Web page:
FIG. 9 is a view in cross section taken along line 9--9 of FIG. 8; and;
FIG. 10 is a view in perspective of a latching member used in the present invention;
Referring to FIG. 1 in completing well zones such as the zones 15, 16 and 17 indicated in the drawings where there is a horizontal section or non-vertical section 18 of well bore, spaced apart inflatable packers 19, 20 and 21 are connected to one another by an interconnecting pipe members 22 and 23 and are connected by a string of pipe or casing 24 to the surface of the ground. The section of pipe 22 and 23 located between the inflatable packers 19 and 20 and between packers 20 and 21 can be pre-slotted or can be perforated for fluid flow before the inflatable packers are expanded.
The inflatable packers can be, for example, of the type illustrated in U.S. Pat. No. 4,402,517 where an elongated elastomer packer element is disposed about a central metal tubular member. The valving for the inflation of the packer element is preferably at an upper end of the tool and serves to control the admission of cement and inflation of the packer element. In the present invention a knock out cap is not required and the opening to an inflation valve is at the inner wall of the central member. When a liquid cement or mud slurry is introduced into the annular space between the inflatable packer element and the central tubular member, the pressure operated inflation valve is actuated and the packer element is inflated into sealing engagement with the wall of the well bore 25 thereby providing fluid tight seal of the wall of the well bore with respect to the central tubular member of the inflatable packer. It can be appreciated that where the inflatable packers are spaced from one another, the zone intermediate of adjacent inflatable packers can be produced through perforations in the connecting pipe 24 to the ground surface.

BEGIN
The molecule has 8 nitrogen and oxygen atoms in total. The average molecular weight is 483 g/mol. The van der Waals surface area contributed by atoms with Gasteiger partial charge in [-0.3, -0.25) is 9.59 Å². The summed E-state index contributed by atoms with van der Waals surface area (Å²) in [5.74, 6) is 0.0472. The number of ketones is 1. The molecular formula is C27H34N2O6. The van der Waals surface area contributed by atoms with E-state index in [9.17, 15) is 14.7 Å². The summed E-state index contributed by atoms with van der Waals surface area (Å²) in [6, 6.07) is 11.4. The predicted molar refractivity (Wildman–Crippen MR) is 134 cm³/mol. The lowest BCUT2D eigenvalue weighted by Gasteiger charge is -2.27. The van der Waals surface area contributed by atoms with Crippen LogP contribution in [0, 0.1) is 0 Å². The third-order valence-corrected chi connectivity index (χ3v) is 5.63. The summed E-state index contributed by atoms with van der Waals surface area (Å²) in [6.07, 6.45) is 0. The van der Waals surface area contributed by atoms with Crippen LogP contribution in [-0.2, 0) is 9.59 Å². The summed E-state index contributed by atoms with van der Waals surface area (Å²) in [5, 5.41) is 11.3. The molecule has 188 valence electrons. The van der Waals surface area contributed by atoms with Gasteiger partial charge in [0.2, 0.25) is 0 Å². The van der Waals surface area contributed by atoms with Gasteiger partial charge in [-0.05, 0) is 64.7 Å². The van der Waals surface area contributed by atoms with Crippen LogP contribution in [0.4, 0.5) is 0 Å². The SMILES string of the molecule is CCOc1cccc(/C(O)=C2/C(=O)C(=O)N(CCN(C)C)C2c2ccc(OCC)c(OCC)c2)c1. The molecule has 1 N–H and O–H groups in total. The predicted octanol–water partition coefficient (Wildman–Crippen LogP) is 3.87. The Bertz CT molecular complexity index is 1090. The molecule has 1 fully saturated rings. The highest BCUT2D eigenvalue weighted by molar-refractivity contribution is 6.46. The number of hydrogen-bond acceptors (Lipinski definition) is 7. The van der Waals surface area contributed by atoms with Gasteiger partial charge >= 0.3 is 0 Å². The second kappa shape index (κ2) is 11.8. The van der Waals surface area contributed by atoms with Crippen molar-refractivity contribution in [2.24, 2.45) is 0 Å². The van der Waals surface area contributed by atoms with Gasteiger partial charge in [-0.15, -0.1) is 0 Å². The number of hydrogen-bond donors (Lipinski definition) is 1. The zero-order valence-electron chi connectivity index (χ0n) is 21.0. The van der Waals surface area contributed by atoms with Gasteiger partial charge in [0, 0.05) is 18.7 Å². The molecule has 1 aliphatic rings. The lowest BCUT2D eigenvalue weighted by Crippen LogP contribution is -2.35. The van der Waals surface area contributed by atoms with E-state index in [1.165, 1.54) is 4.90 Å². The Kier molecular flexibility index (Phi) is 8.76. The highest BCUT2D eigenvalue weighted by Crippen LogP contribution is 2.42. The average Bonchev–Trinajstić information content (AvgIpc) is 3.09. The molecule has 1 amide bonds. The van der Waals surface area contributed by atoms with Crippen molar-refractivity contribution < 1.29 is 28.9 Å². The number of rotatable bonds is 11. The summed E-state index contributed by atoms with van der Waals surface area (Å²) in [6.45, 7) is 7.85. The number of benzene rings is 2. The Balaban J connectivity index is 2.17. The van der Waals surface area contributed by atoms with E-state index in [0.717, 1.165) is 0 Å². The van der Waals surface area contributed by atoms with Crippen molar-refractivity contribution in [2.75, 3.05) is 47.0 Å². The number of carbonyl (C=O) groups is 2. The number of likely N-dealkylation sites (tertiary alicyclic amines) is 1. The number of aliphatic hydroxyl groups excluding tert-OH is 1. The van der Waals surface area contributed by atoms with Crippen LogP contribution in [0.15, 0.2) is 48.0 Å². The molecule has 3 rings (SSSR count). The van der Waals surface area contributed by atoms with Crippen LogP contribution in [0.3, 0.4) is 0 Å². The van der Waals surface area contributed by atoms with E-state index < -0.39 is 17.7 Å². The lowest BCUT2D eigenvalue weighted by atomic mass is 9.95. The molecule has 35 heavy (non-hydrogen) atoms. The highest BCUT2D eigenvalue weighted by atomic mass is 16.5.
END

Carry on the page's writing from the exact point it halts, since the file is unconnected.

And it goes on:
Associated with each packer 19, 20, 21 is an anchor profile member 19a, 20a, and 21a. The profile member 19a, 20a, 21a. The profile member 19a, 20a or 21a is located above or on the upper end of an inflatable packer.
As shown in FIG. 2, in one aspect of the present invention, a selectively operated well tool 30 at the end of a string of pipe 31 is passed through the string of pipe 24 to a location within the lowermost or the inflatable packer 19. This packer 19 is the most remote from the end of the string of pipe located at the earth's surface. An anchor or latching means 26 on the well tool 30 cooperates with a recessed annular profile groove 27 in a profile member 19a, to positively anchor the well tool 30 relative to the packer 19. The selectively operable well tool 30, when anchored with respect to an annular profile member 19a on the upper end of an inflatable packer, has a pair of spaced apart cup type packer elements 32, 34 on the well tool 30 which are used to isolate a packer valve 36 in the packer where the packer valve is located between the packer elements 32, 34 in the well tool 30. The well tool 30 has a selectively operable valve to place a valve opening 38 in the well tool into fluid communication with the packer valve 36 so a that liquid cement slurry or a mud slurry can be pumped down the string of tubing 31 and moved through the selectively operated valve in the well tool 30 to the isolated packer valve 36 located between the spaced apart packer elements 32, 34. When the liquid cement or mud slurry is passed through the valve opening 38 between the packer elements 32, 34 on the well tool 30 and enters into the packer valve 36 of the inflatable packer device, the elastomer packer element 40 on the inflatable packer device 19 is inflated. When the inflatable packer element 40 is fully deployed or inflated and is in sealing operative contact with the well bore 25, the operator picks up or lifts the string of tubing 31 which closes the valve in the well tool 30 and prevents liquid cement or mud slurry in the string of tubing from escaping from the string of tubing and the upward movement of the string of tubing also releases the well tool 30 from the profile member 19a and unanchors the well tool so that it can be raised or shifted to the next closest inflatable packer device. It should be noted that with the present invention, the packers can be inflated in any order and are not required to be inflated from the lowermost packer up.